BRADENTON -- Most agree that the $52.7 million flood control project on Ware's Creek, which flows through the Historic Ware's Creek neighborhood, has been a success in controlling water flow, significantly reducing flood risk and generally improving the looks and health of the creek.
But not everyone is happy.
Phase I is complete and Phase III is nearing conclusion, but Phase II, which runs between 17th and 21st avenues -- the smallest portion of the overall project -- has been stalled for months. Residents in that area are frustrated with the way the delay is affecting the creek.
Allen Huck lives next to the creek at the intersection of 16th Street West and 21st Avenue West. He said the creek looks like an open sewer with thick algae covering the surface. Water flow is minimal and mostly stagnant, an ideal situation for algae growth, he said.
Never miss a local story.
The U.S. Army Corps of Engineers is in charge of the federal project and ran into problems several months ago with Phase II contractor Air Ideal, out of Winter Haven.
Issues with the contractor started almost immediately, but the Corps continued to try and work with the company to keep the project
moving. However, that effort was not successful and weeks after Air Ideal stopped work, it was fired from the project "for not meeting the terms of the contract," said Corps spokesman Amanda Parker.
Since early October, the Corps has been working to secure the company's bond to hire another contractor, but Huck said he and his neighbors have had to live with the results of Air Ideal's work and subsequent site abandonment for more than a year.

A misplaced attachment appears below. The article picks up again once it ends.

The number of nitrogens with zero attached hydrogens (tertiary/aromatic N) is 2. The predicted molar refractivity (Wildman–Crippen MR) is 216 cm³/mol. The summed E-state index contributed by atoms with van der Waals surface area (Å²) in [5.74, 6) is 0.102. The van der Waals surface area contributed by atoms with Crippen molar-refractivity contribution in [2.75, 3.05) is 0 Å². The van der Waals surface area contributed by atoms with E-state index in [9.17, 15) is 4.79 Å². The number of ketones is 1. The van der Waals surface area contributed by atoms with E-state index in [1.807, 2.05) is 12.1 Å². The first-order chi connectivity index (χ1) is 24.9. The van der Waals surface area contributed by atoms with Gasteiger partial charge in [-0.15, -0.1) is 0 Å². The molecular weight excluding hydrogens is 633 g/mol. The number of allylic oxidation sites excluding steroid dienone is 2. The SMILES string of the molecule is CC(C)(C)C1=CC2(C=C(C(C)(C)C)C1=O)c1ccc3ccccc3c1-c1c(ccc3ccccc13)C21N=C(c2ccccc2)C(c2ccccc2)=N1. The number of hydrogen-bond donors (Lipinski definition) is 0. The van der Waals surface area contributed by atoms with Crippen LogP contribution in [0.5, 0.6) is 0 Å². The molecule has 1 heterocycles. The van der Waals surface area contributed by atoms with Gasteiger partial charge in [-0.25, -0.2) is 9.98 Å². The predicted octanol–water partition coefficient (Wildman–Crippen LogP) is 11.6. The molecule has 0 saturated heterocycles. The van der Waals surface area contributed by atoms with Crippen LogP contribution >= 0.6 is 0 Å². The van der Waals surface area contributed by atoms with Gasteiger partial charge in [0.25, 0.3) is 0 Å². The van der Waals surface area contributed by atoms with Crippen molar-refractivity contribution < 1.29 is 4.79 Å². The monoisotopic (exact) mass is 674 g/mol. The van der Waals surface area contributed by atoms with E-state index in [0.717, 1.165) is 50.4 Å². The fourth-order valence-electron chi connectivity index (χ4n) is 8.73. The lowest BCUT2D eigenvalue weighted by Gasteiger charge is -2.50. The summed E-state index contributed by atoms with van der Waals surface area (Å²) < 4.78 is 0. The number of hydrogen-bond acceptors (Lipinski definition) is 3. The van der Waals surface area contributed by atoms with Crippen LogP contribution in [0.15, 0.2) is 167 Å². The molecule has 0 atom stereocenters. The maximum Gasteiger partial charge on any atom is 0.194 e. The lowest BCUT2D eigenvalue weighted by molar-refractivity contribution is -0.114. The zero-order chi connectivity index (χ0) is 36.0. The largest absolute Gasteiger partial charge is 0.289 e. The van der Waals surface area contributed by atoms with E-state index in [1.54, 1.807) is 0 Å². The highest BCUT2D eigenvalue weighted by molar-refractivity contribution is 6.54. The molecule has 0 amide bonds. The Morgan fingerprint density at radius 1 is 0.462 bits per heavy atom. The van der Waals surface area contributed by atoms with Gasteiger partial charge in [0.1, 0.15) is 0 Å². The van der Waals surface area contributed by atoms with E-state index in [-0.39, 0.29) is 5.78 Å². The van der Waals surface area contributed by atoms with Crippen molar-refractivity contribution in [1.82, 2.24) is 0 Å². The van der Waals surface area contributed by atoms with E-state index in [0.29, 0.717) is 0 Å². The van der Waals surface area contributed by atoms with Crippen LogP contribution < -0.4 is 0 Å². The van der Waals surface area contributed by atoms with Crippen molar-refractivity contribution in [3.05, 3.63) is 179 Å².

"We've watched this go on for over a year and it seems like they were digging up dirt and putting it right back in forever," he said. "It was like something in a circus act. At first it was all the constant dust of the work and now they've left this eyesore and we haven't seen anyone working in months."
Huck said with the algae getting thicker and thicker, "It's easy to see that it is attracting all kinds of insects, but it just looks like an open sewer in there."
Parker said residents can rest easy because work will begin anew at any time.
"We are working with the bond surety to secure a contractor and work should resume soon," said Parker. "We are taking measures to secure the site and residents should see someone at that site very soon."
In the meantime, the 17th Avenue Bridge remains closed. Replacing bridges over Ware's Creek has been the responsibility of the city, which has used a low-interest loan from the Florida Department of Environmental Protection to pay for four bridge replacements at about $1.7 million apiece. The 17th Avenue Bridge is the final bridge to be replaced. with Ninth, 12th and 14th avenue bridges complete.
The bridges needed to be replaced to coincide with the overall project to improve water flow. The old bridges did not have wide-enough openings to accommodate water flow and would have become choke points in the creek, according to Jim McLellan, engineering section manager for the city of Bradenton.
McLellan said he was hopeful that traffic could resume by the end of October, but Public Works Director Claude Tankersley said, "It should definitely be open to traffic by Thanksgiving," which he noted is still on schedule. He said paving around the bridge is scheduled for the week of Nov. 17.
Mark Young, Herald urban affairs reporter, can be reached at 941-745-7041 or follow him on Twitter @urbanmark2014.